What Wild Bill lacks in originality, it makes up with strong performances amidst a growing unnerving atmosphere.
The direction by Dexter Fletcher to
illicit elicit the very strong performances by the juvenile actors, is a testament to his current strengths as a director. Wild Bill is infact his directorial debut. You may recognise Dexter as the concierge in the TV series Hotel Babylon.
It’s not an original story by any stretch. Wild Bill is a man, now released from prison after 8 years, who returns to his children, but is unable to connect with them when it really matters. Forces outside of his control means rather than moving on with his own life, he must dedicate it to that of his children.
Wild Bill is set in London, amongst the mean streets of the local neighbourhood. In many other reviews it has been considered a comedy/drama – but in my eyes, the comedy is far from noticeable, or extremely dry. But rather, Wild Bill is a strong, at times confronting piece about protection and responsibility.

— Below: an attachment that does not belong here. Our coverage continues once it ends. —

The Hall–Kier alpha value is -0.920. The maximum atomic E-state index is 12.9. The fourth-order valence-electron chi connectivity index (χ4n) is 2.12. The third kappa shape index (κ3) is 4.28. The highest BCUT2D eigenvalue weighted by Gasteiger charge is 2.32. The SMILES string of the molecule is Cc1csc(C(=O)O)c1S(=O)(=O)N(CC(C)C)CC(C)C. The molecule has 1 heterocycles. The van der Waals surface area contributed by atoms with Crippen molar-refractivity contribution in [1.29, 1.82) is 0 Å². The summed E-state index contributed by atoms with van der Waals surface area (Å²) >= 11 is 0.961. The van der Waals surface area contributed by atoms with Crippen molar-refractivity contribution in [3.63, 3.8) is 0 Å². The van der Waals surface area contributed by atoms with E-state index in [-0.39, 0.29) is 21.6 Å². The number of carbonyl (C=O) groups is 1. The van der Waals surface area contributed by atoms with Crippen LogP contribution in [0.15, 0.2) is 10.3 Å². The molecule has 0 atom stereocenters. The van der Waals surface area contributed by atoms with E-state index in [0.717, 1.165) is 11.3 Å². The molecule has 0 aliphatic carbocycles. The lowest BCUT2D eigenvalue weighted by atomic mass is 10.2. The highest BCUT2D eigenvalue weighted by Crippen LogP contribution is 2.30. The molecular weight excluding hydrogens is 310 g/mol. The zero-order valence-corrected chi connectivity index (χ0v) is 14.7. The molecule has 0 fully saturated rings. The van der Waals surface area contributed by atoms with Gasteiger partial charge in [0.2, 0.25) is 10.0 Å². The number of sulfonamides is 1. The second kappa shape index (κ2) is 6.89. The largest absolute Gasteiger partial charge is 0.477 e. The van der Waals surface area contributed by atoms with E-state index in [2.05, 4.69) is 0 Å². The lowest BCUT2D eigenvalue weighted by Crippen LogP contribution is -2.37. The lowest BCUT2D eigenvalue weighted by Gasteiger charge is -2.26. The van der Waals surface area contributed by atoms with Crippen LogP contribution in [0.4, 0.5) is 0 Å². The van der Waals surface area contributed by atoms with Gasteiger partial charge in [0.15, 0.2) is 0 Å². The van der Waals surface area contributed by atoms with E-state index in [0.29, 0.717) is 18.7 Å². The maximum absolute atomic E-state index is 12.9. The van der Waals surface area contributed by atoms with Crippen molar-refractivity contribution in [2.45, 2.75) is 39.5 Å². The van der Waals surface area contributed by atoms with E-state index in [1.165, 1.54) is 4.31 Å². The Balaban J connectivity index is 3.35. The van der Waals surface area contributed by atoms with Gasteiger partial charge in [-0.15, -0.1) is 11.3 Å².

At the time of this review, the film is scheduled to screen at the Melbourne Film Festival (MIFF 2012). Wild Bill is worth the investment, and is a strong British drama that claws at you for 98 minutes.